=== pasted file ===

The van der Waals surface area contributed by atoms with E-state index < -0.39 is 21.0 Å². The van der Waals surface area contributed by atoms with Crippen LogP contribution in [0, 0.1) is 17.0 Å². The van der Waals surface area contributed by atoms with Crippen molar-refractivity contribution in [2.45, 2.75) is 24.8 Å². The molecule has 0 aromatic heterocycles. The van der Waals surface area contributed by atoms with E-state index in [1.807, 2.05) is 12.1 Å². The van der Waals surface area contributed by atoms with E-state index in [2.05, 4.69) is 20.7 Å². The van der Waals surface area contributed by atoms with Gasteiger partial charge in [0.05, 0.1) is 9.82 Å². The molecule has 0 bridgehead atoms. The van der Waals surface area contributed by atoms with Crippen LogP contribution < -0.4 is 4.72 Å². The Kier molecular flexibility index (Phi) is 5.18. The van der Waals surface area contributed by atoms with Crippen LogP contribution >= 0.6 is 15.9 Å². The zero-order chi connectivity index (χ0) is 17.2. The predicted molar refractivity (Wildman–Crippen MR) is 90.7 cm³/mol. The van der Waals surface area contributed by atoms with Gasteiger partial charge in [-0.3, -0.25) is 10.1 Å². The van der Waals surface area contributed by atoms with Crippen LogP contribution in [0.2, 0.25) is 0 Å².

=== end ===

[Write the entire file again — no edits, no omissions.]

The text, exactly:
The van der Waals surface area contributed by atoms with E-state index < -0.39 is 21.0 Å². The van der Waals surface area contributed by atoms with Crippen LogP contribution in [0, 0.1) is 17.0 Å². The van der Waals surface area contributed by atoms with Crippen molar-refractivity contribution in [2.45, 2.75) is 24.8 Å². The molecule has 0 aromatic heterocycles. The van der Waals surface area contributed by atoms with E-state index in [1.807, 2.05) is 12.1 Å². The van der Waals surface area contributed by atoms with E-state index in [2.05, 4.69) is 20.7 Å². The van der Waals surface area contributed by atoms with Gasteiger partial charge in [0.05, 0.1) is 9.82 Å². The molecule has 0 bridgehead atoms. The van der Waals surface area contributed by atoms with Crippen LogP contribution < -0.4 is 4.72 Å². The Kier molecular flexibility index (Phi) is 5.18. The van der Waals surface area contributed by atoms with Crippen LogP contribution >= 0.6 is 15.9 Å². The zero-order chi connectivity index (χ0) is 17.2. The predicted molar refractivity (Wildman–Crippen MR) is 90.7 cm³/mol. The van der Waals surface area contributed by atoms with Gasteiger partial charge in [-0.3, -0.25) is 10.1 Å². The van der Waals surface area contributed by atoms with Crippen LogP contribution in [0.2, 0.25) is 0 Å².